14 Is there a specific individual in the surgical department that performs these procedures?
Yes / No / Other
15 In case you perform these procedures, have you found a higher incidence of complications or complaints about the aesthetic outcomes from the family?
Yes / No / Other
16 Do you use a specific surgical technique in these cases?
Yes / No / Other
17 These procedures are scheduled based on:
Individual judgment / Collective criteria in the department / Other
18 Do you ever manage patients with complications of religious circumcisions performed outside the Spanish NHS?
Yes / No / Other
19 Do you wish that a protocol, regulation or consensus guideline on this subject were available within the Sociedad Española de Cirugía Pediátrica?
Yes / No
20 Do you believe that surgeons should have the right to declare conscientious objection in these cases?
Yes / No / Other
NHS: National Health System.


We received 142 completed questionnaires, corresponding to a response rate of 71%. We found that 76.6% of paediatric surgeons did not perform circumcisions for religious reasons within the public health system and that 65% would refer these patients to private providers.

Of all the patients managed in these hospitals, 89% had been referred by their paediatrician, and a lower percentage by other specialists.

As many as 65% of respondents reported having had conflicts with families due to refusing to perform circumcision for a religious indication.

Of the professionals who reported considering religious reasons an indication, 39% stated they agreed to perform these surgeries to prevent their performance under poorer conditions outside a hospital.

Most surgery departments do not have a specific individual in charge of this type of procedure, and the indication for the surgery and the surgical approached are established based on the personal judgment of the surgeon.

Of all respondents, 57% did not know whether this indication was included in the services offered by the National Health System or whether there are laws or regulations that could help clarify the approach to this issue. However, 88% agreed that they would like to have available a consensus guideline on the subject from the Sociedad Española de Cirugía Pediátrica (Spanish Society of Paediatric Surgery) (Figure 1).

Figure 1. Results of the survey (we only show a selection of the most relevant items )
Results of the survey (we only show a selection of the most relevant items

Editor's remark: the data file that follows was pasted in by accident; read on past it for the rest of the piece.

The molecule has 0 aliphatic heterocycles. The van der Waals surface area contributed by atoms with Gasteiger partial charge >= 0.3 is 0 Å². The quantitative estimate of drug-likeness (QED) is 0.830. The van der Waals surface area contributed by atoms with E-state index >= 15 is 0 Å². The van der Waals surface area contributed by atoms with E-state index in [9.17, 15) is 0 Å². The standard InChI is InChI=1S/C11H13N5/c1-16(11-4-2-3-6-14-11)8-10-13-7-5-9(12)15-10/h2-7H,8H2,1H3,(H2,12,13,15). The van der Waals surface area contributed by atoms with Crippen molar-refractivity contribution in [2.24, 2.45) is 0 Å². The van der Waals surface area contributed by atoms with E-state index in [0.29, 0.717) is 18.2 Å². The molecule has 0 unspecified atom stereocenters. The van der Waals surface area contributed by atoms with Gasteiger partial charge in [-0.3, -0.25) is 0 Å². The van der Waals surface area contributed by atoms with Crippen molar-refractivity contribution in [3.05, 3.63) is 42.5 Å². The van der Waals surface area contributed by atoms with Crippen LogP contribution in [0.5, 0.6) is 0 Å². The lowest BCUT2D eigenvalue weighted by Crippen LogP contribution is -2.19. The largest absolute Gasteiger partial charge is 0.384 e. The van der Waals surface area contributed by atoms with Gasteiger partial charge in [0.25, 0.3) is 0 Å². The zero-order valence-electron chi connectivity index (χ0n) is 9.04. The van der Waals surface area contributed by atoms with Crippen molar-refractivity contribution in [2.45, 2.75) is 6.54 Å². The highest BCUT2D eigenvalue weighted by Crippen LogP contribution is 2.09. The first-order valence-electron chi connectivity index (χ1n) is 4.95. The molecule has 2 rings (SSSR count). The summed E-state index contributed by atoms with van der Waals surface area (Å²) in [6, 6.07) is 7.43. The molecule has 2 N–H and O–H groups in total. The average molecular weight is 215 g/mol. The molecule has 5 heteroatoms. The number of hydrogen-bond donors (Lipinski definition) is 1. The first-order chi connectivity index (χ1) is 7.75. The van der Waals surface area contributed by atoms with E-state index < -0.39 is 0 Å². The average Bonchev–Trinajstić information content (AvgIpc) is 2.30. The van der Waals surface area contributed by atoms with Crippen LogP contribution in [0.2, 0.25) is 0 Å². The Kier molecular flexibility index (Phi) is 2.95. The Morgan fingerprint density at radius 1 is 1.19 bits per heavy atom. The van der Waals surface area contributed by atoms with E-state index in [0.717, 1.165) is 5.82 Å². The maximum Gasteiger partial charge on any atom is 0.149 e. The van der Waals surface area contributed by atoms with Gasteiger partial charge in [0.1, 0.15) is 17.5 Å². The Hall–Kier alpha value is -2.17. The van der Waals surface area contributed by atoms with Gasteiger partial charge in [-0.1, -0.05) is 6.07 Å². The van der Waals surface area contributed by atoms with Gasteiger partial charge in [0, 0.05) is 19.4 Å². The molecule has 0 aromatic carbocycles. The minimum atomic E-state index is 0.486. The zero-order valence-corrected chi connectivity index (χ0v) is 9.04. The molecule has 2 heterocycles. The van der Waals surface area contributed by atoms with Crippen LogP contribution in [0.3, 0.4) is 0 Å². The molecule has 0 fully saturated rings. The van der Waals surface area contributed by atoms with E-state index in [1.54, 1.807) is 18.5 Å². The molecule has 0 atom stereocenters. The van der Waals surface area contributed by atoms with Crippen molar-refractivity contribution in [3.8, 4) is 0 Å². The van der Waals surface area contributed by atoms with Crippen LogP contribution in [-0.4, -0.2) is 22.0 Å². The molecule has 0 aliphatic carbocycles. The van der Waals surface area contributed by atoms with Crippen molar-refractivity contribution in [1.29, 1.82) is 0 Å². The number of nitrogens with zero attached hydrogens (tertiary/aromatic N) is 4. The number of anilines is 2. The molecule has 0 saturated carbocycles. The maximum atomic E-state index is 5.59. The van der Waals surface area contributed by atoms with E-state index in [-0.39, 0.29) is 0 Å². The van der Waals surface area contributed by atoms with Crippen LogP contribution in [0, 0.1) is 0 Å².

Spain has a Muslim population of nearly 2 million inhabitants, making it the country with the fifth largest population with this religious affiliation in the European Union.3 Within Spain, Catalonia is the autonomous community with the largest Muslim population, followed by Andalusia, Madrid and the Community of Valencia, in addition to the cities of Ceuta and Melilla.3 Therefore, the practice of circumcision for religious reasons is an issue that is frequently faced and debated in medical practice in our country.4,5

Various articles, both in the medical literature and the press, question the appropriateness of performing this service in the publicly funded National Health System.6 Its detractors, both in the public and private health systems, argue that the right of the minor to be able to make the decision himself once he comes of age has to be respected. Autonomous communities like the Basque Country or Catalonia have excluded this indication for circumcision from medical practice in the public health system.7

Several questions arise in this context, such as whether the presence of a medical problem like phimosis should be the sole indication for circumcision or the National Health System, in light of the growth of this subset of the population that demands this procedure on account of cultural or religious reasons, should adapt and include it in the services that it covers.8

Some paediatric surgeons advocate for offering religious circumcision in the public system to prevent complications derived from the practice of circumcision under poorer conditions, but should this be a personal decision of the surgeon or a rule established for the collective of surgeons, given that this practice has implications as regards the scope of services offered through the national health system?

On the other hand, should circumcision, which is a mutilating intervention, be deferred until the patient himself can make a choice about it?

All these concerns remain unsolved, calling for reflection and opening up different lines of debate for the future. For this reason, we conducted this study to explore the perspectives and attitudes of the paediatric surgeons that are frequently confronted with this dilemma with the aim of determining which is the best medical practice in this situation. We believe that the ideal situation would be to establish a homogeneous approach by having scientific societies develop a consensus protocol.

Since the response rate was less than 100%, our findings are only representative of 71% of the collective of paediatric surgeons in Spain.


The practice of circumcision for religious reasons within the public health system is controversial. In our survey, we found that most health providers did not know whether this practice is included in the scope of services offered, and agreed on the need of establishing a consensus protocol.



The authors have no conflicts of interest to declare in relation to the preparation and publication of this article.